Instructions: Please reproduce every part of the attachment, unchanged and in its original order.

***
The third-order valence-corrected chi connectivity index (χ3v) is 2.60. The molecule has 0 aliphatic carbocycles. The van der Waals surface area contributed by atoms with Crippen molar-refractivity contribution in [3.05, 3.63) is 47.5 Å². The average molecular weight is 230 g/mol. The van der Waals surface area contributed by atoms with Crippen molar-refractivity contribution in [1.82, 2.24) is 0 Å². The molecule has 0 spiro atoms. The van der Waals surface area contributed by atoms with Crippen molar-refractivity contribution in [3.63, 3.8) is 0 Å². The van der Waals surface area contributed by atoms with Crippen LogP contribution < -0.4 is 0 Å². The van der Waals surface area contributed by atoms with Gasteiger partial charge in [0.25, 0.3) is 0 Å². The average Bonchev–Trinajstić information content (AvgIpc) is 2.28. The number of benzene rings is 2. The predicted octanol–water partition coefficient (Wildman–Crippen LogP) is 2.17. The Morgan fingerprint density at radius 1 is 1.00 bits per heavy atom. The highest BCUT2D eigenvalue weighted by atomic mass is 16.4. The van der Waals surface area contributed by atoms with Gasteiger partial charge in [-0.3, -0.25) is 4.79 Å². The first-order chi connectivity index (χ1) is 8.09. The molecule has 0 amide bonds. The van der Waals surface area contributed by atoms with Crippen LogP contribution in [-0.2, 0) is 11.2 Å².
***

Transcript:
The third-order valence-corrected chi connectivity index (χ3v) is 2.60. The molecule has 0 aliphatic carbocycles. The van der Waals surface area contributed by atoms with Crippen molar-refractivity contribution in [3.05, 3.63) is 47.5 Å². The average molecular weight is 230 g/mol. The van der Waals surface area contributed by atoms with Crippen molar-refractivity contribution in [1.82, 2.24) is 0 Å². The molecule has 0 spiro atoms. The van der Waals surface area contributed by atoms with Crippen molar-refractivity contribution in [3.63, 3.8) is 0 Å². The van der Waals surface area contributed by atoms with Crippen LogP contribution < -0.4 is 0 Å². The van der Waals surface area contributed by atoms with Gasteiger partial charge in [0.25, 0.3) is 0 Å². The average Bonchev–Trinajstić information content (AvgIpc) is 2.28. The number of benzene rings is 2. The predicted octanol–water partition coefficient (Wildman–Crippen LogP) is 2.17. The Morgan fingerprint density at radius 1 is 1.00 bits per heavy atom. The highest BCUT2D eigenvalue weighted by atomic mass is 16.4. The van der Waals surface area contributed by atoms with Gasteiger partial charge in [-0.3, -0.25) is 4.79 Å². The first-order chi connectivity index (χ1) is 8.09. The molecule has 0 amide bonds. The van der Waals surface area contributed by atoms with Crippen LogP contribution in [-0.2, 0) is 11.2 Å².